How can we unite together as a church? How can we break the walls of racial segregation in our local church? Let’s start opening up this conversation. Honestly until we are able to have healthy productive conversations where neither side is predicting what the other will say, maybe we can move forward. Until we come to the table and lay our swords and daggers down, nothing will change. Remember the church has always been in the thick of controversy. This situation should not be any different. I want to work with others that desire to see change in our communities and churches. I want us to unite together instead of focusing on tearing each other apart. I have found that social media makes it way to easy to let our typed our words be used as daggers to hurt one another. Can we try for once to evaluate our typed words as well as the ones spoken? They are just as powerful. I believe we will have to account for them too.
There are several things the African-American community is doing to actively better our communities around the U.S. and I pray these initiatives last and we see true change in my generation and the ones behind me. Despite having disadvantages that does not condone crime nor does it give people the right to murder over petty crime. This is a pivotal time for the African-American’s to see change in their communities and push for a well-balanced local government. What Antonio French is doing with #HealSTL and registering young people to vote is huge. I hope this situation has encouraged young people to find their voice and to understand that their voice matters and their lives matter. I hope this situation has awakened black youth and that they realize their true value to society. I believe in black youth.
Here is what I plan to do:
- Join with other churches who will assist in providing relief and aid to the community/churches of Ferguson
- Join a local organization that focuses on the empowerment/education of African-Americans in the community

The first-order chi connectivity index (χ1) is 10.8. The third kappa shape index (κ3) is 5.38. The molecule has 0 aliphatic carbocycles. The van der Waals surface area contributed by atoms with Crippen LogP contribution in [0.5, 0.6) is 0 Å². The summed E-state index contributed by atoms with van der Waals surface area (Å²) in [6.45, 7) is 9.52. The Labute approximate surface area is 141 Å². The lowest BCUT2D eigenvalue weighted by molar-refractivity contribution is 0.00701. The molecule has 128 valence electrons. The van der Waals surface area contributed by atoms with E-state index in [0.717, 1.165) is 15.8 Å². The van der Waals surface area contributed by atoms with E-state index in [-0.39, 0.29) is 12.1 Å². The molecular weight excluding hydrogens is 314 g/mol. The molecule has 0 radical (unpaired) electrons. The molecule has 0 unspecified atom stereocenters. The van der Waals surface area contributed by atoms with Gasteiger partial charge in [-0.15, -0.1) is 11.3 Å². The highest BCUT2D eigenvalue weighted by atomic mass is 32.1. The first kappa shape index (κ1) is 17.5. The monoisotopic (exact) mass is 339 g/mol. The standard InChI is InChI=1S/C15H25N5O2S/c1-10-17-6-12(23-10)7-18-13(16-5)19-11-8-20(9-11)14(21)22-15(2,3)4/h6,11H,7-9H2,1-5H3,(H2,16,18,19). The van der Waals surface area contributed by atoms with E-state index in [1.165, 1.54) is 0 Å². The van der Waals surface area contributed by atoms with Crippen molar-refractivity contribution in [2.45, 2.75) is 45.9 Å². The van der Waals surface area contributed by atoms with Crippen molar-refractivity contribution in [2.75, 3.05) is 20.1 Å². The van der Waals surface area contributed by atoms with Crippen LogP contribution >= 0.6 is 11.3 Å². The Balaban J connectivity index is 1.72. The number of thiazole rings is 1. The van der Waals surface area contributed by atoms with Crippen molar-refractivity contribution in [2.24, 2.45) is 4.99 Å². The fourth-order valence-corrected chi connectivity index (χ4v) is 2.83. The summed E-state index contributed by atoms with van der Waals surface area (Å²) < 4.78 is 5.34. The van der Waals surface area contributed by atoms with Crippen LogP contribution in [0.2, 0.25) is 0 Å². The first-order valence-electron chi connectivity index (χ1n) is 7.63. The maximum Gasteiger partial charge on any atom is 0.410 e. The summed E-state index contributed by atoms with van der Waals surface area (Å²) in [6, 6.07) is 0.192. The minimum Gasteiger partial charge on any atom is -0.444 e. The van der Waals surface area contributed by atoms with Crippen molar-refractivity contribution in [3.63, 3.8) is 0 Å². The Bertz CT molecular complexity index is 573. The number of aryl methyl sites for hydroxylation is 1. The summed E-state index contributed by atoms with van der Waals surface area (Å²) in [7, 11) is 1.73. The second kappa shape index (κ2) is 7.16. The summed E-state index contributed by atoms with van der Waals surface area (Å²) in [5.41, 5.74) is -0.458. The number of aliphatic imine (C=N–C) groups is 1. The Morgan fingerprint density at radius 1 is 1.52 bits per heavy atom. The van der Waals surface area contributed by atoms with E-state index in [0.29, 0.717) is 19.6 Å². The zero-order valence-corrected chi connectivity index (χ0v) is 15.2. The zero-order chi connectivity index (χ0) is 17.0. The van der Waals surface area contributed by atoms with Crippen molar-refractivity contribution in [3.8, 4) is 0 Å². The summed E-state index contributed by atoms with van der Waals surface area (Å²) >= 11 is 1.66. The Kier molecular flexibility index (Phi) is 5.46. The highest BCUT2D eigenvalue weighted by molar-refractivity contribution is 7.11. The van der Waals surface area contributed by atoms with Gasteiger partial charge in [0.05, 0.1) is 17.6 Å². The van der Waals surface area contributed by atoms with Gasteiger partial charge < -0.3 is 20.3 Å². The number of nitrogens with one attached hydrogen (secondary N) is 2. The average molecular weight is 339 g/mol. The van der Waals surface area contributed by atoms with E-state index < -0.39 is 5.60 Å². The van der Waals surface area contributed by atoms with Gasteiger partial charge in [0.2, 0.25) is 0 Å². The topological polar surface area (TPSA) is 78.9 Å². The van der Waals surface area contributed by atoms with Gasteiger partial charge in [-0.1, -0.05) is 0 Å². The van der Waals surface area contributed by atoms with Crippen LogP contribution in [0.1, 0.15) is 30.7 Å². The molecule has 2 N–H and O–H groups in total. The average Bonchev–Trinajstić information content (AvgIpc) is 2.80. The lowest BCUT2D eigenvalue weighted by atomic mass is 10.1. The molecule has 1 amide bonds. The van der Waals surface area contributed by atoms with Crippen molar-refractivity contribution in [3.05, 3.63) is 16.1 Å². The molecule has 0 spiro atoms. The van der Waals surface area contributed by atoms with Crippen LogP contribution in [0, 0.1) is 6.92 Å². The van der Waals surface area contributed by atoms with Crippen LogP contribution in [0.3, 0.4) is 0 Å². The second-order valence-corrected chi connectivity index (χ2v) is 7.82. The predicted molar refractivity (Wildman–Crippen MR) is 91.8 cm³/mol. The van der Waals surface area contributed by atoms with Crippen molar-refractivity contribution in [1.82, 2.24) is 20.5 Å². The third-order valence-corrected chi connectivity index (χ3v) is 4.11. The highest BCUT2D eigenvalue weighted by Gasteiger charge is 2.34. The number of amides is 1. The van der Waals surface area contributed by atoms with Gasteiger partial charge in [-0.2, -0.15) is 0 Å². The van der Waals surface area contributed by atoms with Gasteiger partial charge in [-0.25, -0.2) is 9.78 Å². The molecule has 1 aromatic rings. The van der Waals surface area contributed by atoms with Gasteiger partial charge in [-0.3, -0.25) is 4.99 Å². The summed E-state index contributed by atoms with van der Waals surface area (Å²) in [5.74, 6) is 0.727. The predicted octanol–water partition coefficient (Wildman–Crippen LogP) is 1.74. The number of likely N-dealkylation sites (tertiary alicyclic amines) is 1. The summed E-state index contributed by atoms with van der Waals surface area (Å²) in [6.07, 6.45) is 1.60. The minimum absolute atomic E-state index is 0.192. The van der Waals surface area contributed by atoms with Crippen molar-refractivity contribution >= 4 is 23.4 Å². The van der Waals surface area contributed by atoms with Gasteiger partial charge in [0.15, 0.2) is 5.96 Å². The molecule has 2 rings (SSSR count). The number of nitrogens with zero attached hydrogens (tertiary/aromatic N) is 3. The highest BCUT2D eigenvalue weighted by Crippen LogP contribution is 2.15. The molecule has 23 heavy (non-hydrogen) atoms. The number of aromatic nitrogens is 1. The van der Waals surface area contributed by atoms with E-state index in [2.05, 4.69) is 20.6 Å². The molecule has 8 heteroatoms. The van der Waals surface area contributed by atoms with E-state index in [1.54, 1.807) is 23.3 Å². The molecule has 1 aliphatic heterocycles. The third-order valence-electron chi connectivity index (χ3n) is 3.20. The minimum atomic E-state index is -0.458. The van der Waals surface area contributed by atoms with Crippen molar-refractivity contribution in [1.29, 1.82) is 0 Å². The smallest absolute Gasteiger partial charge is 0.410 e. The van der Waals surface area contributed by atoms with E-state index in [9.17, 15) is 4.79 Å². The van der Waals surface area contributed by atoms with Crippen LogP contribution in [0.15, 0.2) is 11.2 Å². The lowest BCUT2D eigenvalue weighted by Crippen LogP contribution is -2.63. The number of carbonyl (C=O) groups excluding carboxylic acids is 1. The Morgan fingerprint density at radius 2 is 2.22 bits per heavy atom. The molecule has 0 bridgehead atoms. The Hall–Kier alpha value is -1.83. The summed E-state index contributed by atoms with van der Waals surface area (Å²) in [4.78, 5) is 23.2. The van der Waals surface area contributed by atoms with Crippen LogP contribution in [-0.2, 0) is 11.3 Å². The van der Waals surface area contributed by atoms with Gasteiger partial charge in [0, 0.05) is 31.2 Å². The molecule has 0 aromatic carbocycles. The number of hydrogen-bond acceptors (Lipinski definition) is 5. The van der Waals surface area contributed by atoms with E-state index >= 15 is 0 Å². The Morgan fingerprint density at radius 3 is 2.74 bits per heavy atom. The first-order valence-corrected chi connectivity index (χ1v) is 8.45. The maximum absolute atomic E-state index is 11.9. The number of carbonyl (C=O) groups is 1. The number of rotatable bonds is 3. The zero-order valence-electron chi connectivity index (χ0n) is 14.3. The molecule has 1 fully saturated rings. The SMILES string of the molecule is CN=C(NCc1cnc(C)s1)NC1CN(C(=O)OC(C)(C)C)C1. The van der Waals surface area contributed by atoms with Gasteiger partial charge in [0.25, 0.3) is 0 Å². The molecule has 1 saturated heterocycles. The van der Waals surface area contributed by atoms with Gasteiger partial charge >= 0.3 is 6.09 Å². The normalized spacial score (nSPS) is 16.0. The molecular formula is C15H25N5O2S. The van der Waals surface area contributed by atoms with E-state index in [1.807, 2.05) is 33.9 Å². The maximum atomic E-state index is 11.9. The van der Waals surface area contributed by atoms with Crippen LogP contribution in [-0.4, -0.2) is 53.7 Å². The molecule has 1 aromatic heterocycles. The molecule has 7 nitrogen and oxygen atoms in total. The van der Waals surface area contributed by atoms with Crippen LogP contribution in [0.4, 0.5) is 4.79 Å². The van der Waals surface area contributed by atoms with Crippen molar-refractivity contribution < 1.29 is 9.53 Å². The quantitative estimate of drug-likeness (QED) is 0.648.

- Mentor African American Youth
- Join in conversation with churches and individuals about racial reconciliation and be apart of building a bridge
- Keep the conversation going: Silence will not bring about change
Growing up I did not focus on racial differences. I was taught to love people, all people. Even when injustice occurred around me, I was taught to stand strong. I love different cultures. My friends are very diverse. I love having friends of different cultures. There is so much I learn from our open conversations. If more people were open to talking, less hatred would exist today. Until you are open to talking to me about my culture and heritage in a kind manner, please do not expect me to be happy when I see comments that are clearly racist. It is hurtful and disappointing. I have cried enough over the senseless and hateful comments people have made about the black community. So I plead with you, come to the table ready to listen. I too am coming to the table with an open heart and an open mind.
I love being Black. I love my natural hair. I love my community. I am educated and I have a successful career. I vote and pay my taxes. I think we have some work and growing to do as a people but I will play a part in changing the narrative that has been written for African-American’s in the US. If you are reading this and you are working to bring reconciliation amongst your church, let’s talk together. I do not have all the answers but I want to hear from other people and church leaders actively seeking to unite their congregations.